Rheumatoid diseases include a variety of conditions with different clinical and radiological characteristics. Proliferation of the synovial membrane is a common feature of all. Clinical, serological, and immunological examinations play an important role in diagnosis and classification.
MRI may contribute substantially in the early diagnosis since unambiguous radiographic findings are frequently absent in the early stages of these disease entities. New treatment options, such as tumor necrosis factor (TNF)- alpha inhibitors, require sensitive assessment of response and MRI might be useful for such follow-up.
Irreversible damage of the joints may take place in the early phase of the disease. Therefore, diagnosis needs to be established at an early stage so that effective therapy can be instituted. Sugimoto et al. (1996) showed that contrast-enhanced T1-w fat-suppressed imaging of the hands and wrists in patients without any findings in radiographs is very sensitive and specific for the diagnosis of early rheumatoid arthritis (RA), and has a higher sensitivity compared to clinical exams according to the revised criteria of the American Rheumatism Association of 1987. These criteria include: - morning stiffness; - soft-tissue swelling; - swelling of the proximal interphalangeal, metacarpophalangeal, or wrist joints; - symmetric swelling; - rheumatoid nodules; - presence of rheumatoid factor; and - radiographic erosions and/or periarticular osteopenia.
Clinically, RA is defined by the presence of four or more criteria.
MRI allows monitoring of therapeutic effects, assessment of surgical indications, and planning of synovectomies. The earliest recognizable pathology in rheumatoid arthritis is acute synovitis. Synovial proliferations present as villous, nodular, laminar, or even solid structures.
Synovial proliferations can be directly visualized by MRI. On T1-weighted images, they exhibit low signal intensity, which makes differentiation from joint effusion difficult. On T2-weighted images, they manifest with variable signal intensities; low signal intensity is due to fibrous, collagenous connective tissue or hemosiderin. Foci of high signal intensity are due to inflammatory tissue with edema. After intravenous administration of contrast agents, a strong signal increase is found within the synovial proliferations, reaching its maximum after 50 s and continuing until approximately 200 s (Adam 1991; Reiser 1988).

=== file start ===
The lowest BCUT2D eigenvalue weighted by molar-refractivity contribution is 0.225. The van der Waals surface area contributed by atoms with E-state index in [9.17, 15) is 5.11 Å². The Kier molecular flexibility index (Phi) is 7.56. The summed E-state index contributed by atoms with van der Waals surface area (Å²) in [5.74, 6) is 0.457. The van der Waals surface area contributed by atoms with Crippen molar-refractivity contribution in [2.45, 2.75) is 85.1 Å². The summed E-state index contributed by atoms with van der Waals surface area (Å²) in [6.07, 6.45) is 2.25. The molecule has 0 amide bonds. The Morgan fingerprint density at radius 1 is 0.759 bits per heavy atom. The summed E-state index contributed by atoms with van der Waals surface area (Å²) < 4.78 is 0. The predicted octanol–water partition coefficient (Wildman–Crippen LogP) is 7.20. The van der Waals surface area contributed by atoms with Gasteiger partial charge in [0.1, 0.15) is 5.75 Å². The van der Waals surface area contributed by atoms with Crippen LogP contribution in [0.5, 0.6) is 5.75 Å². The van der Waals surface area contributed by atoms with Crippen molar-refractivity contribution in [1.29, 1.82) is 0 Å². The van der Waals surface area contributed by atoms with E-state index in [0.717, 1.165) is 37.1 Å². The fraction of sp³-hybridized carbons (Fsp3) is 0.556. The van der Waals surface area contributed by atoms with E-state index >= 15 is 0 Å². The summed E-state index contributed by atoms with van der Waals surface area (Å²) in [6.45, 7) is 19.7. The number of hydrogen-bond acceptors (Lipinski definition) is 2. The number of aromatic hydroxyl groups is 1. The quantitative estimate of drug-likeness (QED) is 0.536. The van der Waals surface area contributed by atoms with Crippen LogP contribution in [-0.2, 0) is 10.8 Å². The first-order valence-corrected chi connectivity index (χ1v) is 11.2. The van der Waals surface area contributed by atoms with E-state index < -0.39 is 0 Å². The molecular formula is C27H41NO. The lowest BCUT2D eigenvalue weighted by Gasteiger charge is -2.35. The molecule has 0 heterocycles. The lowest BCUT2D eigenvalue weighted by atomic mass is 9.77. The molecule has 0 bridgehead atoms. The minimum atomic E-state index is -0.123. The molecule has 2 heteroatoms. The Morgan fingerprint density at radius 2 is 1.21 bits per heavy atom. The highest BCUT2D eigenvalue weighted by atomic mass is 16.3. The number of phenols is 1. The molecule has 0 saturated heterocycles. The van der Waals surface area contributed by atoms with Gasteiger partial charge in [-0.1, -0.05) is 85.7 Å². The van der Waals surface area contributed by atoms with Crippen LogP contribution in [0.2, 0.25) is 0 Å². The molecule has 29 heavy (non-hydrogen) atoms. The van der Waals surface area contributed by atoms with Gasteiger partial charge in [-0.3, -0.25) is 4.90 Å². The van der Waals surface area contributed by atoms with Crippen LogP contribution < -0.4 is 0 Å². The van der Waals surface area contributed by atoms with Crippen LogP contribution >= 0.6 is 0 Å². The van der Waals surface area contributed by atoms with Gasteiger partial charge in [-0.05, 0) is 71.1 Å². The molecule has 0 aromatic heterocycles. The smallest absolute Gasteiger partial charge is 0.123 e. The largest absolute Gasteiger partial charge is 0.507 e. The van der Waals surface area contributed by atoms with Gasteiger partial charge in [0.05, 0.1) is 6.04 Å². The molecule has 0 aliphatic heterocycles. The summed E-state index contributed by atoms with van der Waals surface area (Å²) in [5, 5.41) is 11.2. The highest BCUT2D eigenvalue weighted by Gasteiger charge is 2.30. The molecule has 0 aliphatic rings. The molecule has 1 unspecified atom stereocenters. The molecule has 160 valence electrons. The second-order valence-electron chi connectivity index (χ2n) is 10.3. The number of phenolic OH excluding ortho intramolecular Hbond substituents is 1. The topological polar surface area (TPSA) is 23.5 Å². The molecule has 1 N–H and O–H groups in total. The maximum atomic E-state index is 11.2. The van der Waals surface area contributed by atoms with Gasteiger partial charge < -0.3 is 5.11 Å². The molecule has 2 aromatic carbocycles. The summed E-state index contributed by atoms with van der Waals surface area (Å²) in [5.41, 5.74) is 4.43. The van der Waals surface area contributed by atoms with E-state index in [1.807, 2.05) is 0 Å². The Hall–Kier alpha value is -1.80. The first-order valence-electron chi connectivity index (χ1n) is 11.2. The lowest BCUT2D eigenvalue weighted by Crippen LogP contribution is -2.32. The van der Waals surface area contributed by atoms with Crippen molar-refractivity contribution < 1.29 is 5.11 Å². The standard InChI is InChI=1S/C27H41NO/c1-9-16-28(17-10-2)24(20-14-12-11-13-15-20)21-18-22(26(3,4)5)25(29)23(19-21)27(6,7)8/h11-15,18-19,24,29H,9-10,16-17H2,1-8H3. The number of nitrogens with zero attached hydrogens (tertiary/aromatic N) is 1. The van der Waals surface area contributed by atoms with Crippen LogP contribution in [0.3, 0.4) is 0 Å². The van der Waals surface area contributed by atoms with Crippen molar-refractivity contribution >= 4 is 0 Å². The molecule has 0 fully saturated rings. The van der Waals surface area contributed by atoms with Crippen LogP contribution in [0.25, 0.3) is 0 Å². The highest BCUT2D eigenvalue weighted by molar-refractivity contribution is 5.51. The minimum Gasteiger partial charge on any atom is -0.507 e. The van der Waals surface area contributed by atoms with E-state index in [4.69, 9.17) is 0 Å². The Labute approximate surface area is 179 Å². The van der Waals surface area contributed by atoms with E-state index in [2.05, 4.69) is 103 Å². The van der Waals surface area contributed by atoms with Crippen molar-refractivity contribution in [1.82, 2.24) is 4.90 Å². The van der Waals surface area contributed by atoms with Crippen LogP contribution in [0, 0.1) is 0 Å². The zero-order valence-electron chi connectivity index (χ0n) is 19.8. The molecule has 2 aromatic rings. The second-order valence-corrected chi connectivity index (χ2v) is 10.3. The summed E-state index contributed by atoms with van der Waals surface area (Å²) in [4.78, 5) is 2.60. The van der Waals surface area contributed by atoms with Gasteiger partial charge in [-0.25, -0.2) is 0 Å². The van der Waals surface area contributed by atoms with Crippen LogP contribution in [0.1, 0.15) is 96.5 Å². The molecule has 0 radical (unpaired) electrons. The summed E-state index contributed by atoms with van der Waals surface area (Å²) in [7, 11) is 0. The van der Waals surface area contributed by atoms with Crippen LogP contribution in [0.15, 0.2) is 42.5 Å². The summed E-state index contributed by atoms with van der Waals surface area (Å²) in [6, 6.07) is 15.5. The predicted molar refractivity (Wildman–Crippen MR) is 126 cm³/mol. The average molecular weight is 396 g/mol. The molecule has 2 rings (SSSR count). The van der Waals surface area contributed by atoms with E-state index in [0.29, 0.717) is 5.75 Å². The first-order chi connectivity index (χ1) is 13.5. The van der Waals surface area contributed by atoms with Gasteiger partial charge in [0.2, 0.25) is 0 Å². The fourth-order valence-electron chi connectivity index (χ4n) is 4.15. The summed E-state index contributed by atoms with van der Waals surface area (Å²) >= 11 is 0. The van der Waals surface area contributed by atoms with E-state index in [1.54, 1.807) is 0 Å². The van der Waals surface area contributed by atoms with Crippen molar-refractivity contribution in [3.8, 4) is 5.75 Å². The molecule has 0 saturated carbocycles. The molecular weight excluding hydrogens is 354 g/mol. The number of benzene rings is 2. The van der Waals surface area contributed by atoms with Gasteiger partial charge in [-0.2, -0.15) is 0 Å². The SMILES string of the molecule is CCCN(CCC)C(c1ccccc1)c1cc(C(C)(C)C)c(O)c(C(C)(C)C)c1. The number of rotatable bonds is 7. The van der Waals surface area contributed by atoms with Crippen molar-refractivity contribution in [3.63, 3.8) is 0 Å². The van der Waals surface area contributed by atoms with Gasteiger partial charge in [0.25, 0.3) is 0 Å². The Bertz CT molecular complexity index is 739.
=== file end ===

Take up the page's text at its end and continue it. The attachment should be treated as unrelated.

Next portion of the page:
On contrast-enhanced T1-weighted fat-suppressed images, synovial proliferations are clearly highlighted. Joint effusion experiences a delayed enhancement, so that high contrast of joint effusion and synovial proliferations is obtained. Approximately 6 min after i.v. contrast administration, signal enhancement is found in the joint effusions, starting in the periphery and gradually progressing to the center. After approximately 24 min, a complete filling of the effusion is visualized (Yamamoto 1993). MRI also allows differentiation between active and inactive pannus, since active hypervascularized pannus shows a significantly higher contrast uptake than inactive fibrous pannus.
MRI allows for visualization of synovial proliferations in tendon sheaths. Inflammatory lesions and ruptures of tendons and ligaments are also clearly visualized. When using sequences adequate for cartilage imaging (e.g., 3D FLASH, DESS, trueFISP) structural damage and thinning of cartilage can be assessed. On radiographs, joint-related osteopenia is detected as a typical sign of rheumatoid arthritis; this cannot be seen on conventional MRI. Cysts and erosions, on the other hand, are detected with higher sensitivity with MRI.
In addition to the small joints of the hand and foot, the wrist, the knee, the elbow, the glenohumeral and acromioclavicular joints, the cervical spine, and the atlanto- occipital junction are frequently involved in rheumatoid arthritis. Synovial proliferations, pseudobasilar impression, and atlantodental subluxation may result in neurological complications; all can be clearly delineated in MRI. Anterior atlantodental, vertical (also known as atlantoaxial impaction), lateral and posterior subluxations are found in 40% to 85% of patients with RA.
With sagittal MRI, the foramen magnum and the distance to the medulla oblongata and the superior cervical cord can be readily appreciated. On T2- and PD-weighted images, myelomalacia due to pressure on the cord and medulla oblongata, respectively, manifests with signal increase.
The three major types of seronegative spondyloarthropathy include ankylosing spondylitis, psoriatic arthritis, and Reiter’s disease. Like in RA, there is involvement of synovial joints, but with a different morphology and distribution of articular lesions. The key finding in spondyloarthropathies is sacroiliitis. Radiographs and CT are frequently negative in the early phase of the disease. As transarticular bone bridges, and ankylosis are found. MRI allows detection of early stages of sacroiliitis and assessment of disease activity.
On STIR images, bone marrow edema in the subchondral zone of the iliac and sacral bones is found in active inflammation, and is associated with increased contrast enhancement. Active erosions are hyperintense on STIR and T2-weighted images and exhibit pronounced contrast enhancement. Histologically they represent invasive-destructive pannus at the cartilage-bone junction. On T1-weighted images, band-like hypointense signal is found in both active inflammation and sclerosis.
Moreover, increased contrast enhancement is also found in periarticular bone marrow as well as in the anterior and posterior capsules of the sacroiliac joint. Another common finding in spondyloarthropathies is enthesitis, such as in the pelvis, the femoral trochanter, the iliac crest, the ischial tuberosity, the patella and the calcaneus. Bone marrow edema and contrast enhancement as well as inflammation of tendons, ligaments, and muscles may be found at these sites.